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Lecture

EESB18H3 Lecture Notes - Environment And Climate Change Canada, Heat Stroke, Humidex


Department
Environmental Science
Course Code
EESB18H3
Professor
Jovan Stefanovic

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Lecture Eight
x Energy ± Ability or capacity to do work
o Force (F = m * a; unit ± Newton N) ± moving a mas with a particular
acceleration
o Work (W = F * distance; unit ± Joule J)
o Power (P = W / time; unit ± J/s = watt) ± rate of doing work
o Types of Energy
Potential Energy ± Stored Energy ± PE = mgh
Kinetic Energy ± Energy of Motion ± KE = ½mv2
o Heat Energy and Heat Transfer
Kinetic energy of atoms and molecules within a substance
x Sensible Heat
x Latent Heat (Stored/hidden heat)
o Evaporation ± 600 calories per gram of water are
added ± called latent heat of vaporization
o Condensation ± heat energy is released
Convection ± Movement of heat energy within a medium (Ex:
boiling water)
Conduction ± Transfer of heat energy between two surfaces in
direct contact
x Electromagnetic Energy ± Energy emitted by the sun.
x Radiation, Absorption, Scattering and Temperature
o Hot objects radiate more rapidly and short waves than do cool objects
o &ROGREMHFWRQ(DUWKVVXUIDFHDEVRUEDODUJHDPRXQWRILQFRPLQJVRODU
energy
o Reflection (albedo) ± ability to reflect electromagnetic energy (%
reflected)
o Scattering ± Short wavelengths of visible light (blue & violet) are
scattered more effectively than longer wavelength (red). Ex: midday and
sunset
x Composition of the Atmosphere
o Major components of clean, dry air
Nitrogen (N) ± 78%
Oxygen (O2) ± 21%
Argon and other gases
Carbon Dioxide (CO2) ± 0.036%
x Absorbs heat energy from Earth
o Relative humidity ± UDWLRQRIWKHDLUVDFWXDOZDWHUYDSRUFRQWHQW
compared with the amount of water vapor required for saturation at that
temperature (and pressure)
x Atmospheric Pressure ± Weight of air at sea level
o 14.7 lbs per square inch
o 1 kg per square centimeter
o Milibar (mb) ± standard sea level pressure is 1013.2 mb
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x Changes in temperature, water vapor content and movement of air are responsible
for horizontal variation in atmospheric pressure
x Coriolis Effect ± Effect of the rotation of the Earth on the objects on it.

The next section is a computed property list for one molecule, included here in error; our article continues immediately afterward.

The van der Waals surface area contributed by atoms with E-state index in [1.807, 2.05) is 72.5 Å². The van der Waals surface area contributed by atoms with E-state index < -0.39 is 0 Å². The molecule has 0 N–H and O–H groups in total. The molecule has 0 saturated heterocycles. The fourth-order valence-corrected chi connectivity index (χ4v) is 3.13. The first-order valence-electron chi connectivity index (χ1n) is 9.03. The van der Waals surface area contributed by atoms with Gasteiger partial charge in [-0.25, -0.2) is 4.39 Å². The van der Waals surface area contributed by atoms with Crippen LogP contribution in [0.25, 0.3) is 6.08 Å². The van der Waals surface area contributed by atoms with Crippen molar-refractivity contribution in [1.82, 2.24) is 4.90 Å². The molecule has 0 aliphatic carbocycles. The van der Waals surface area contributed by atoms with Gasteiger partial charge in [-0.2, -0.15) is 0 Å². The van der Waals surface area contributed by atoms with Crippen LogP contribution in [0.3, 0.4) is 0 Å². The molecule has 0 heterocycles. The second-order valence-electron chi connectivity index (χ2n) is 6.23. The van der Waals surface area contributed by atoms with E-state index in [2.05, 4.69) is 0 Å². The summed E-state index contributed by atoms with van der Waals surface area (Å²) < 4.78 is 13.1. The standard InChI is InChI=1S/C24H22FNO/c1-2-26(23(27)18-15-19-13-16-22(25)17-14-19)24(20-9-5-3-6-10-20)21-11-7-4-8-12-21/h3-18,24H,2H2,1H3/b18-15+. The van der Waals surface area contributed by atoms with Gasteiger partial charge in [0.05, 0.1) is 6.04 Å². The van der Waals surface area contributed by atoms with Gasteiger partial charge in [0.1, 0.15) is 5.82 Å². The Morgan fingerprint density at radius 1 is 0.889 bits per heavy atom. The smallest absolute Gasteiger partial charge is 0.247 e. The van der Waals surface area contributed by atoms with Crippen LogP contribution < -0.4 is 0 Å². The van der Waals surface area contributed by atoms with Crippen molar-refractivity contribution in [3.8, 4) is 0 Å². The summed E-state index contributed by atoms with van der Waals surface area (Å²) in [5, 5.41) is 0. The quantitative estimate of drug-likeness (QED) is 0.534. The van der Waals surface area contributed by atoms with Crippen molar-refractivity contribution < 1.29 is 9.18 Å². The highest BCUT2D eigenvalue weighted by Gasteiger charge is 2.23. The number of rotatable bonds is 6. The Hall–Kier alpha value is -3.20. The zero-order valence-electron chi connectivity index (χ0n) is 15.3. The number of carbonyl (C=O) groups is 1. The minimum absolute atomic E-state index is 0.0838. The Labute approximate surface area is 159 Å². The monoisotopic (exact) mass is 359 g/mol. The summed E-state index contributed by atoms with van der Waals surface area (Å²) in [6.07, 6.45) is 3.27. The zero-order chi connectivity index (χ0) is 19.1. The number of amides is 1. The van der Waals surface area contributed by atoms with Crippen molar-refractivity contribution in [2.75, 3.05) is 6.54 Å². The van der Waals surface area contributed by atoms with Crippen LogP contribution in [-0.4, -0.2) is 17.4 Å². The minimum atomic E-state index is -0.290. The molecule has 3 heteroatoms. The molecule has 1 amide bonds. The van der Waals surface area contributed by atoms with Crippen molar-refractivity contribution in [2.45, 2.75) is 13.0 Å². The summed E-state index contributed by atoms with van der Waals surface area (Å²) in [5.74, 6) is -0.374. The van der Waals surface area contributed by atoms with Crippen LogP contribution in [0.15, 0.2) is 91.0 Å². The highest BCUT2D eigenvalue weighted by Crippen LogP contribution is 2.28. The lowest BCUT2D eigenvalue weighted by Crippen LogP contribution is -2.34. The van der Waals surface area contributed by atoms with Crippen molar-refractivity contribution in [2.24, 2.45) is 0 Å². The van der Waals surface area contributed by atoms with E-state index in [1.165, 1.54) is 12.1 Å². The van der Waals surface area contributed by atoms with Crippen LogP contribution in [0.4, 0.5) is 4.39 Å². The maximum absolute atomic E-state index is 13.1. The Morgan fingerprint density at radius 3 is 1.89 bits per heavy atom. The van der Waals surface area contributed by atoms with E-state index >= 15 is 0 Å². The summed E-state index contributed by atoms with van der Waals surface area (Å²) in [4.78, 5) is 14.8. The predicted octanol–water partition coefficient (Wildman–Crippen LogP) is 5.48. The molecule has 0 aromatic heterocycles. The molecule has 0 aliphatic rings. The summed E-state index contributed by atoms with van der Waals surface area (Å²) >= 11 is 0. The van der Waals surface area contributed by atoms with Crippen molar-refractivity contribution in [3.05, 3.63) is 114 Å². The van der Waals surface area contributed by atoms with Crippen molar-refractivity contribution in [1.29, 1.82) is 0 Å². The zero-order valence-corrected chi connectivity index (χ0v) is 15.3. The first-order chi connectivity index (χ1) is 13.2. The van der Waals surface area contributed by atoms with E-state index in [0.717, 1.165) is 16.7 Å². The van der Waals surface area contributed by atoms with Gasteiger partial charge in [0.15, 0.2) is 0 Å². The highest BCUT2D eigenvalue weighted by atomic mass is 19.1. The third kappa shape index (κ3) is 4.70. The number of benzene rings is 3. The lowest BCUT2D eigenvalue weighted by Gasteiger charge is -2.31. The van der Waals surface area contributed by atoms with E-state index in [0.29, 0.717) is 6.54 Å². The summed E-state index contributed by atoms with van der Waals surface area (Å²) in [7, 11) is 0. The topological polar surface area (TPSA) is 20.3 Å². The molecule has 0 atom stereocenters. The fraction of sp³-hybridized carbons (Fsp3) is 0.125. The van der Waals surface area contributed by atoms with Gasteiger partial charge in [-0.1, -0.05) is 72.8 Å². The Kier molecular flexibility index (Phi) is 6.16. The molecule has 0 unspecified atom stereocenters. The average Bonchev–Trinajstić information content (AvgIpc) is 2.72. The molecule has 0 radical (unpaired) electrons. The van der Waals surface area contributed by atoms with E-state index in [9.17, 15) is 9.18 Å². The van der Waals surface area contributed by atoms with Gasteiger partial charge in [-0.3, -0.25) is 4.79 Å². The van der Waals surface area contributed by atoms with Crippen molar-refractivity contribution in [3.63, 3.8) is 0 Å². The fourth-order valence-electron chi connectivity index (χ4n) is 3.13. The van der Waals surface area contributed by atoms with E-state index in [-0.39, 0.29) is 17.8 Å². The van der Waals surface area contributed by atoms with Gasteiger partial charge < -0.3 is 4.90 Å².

x Adiabatic Cooling ± As air moves up it expands and cools, as it moves down it
compresses and warms.
o For dry air the cooling rate is 10° C for every 1000m
x Adiabatic Lapse Rates
o The saturated adiabatic lapse rate is less than the dry adiabatic lapse rate
due to the release of energy during condensation
o Temperature to which a parcel of air would need to be cooled to reach
saturation
x Stable vs. Unstable Air
o Tendency of parcel of air to remain in place or to change its vertical
position is referred as atmospheric stability
o Air mass is said to be unstable if its parcels rise until they reach air of
similar temperature and density
o Thunderstorms form when an air mass becomes so unstable
Unstable means that the air in the lowest layers is unusually warm
and humid, or that the upper layers are unusually cool, or both.
x Convection ± +HDWLQJRIWKH(DUWKVVXUIDFHleads to rapidly rising parcels of air
(convection) with subsequent condensation and cloud formation.
x Condensation and Cloud Formation
o Condensation
Water vapor in the air changes to a liquid and forms dew, fog, or
clouds
Water vapor requires a surface to condense on
x Possible condensation surfaces on the ground can be the
grass, a car window, etc.
x Possible condensation surfaces in the atmosphere are tiny
bits of particulate matter called condensation nuclei
o Dust, smoke, etc.
o Ocean salt crystals which serve as hygroscopic
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x Cumulonimbus ± The main type of cloud when talking about thunderstorms and
other storms.
x Cold and Warm Fronts
o Cold Front ± cold air rapidly displaces relatively warm air as it advances.
Heavy precipitation results along a narrow band.
o Warm Front ± advancing warm air rises slowly over the adjacent cooler air
mass. Associated with widespread cloud with moderate, steady
precipitation.
x Stationary and Occluded Fronts
o Stationary Front
Flow of air on both sides of the front is almost parallel to the line
of the front
Surface position of the front does not move
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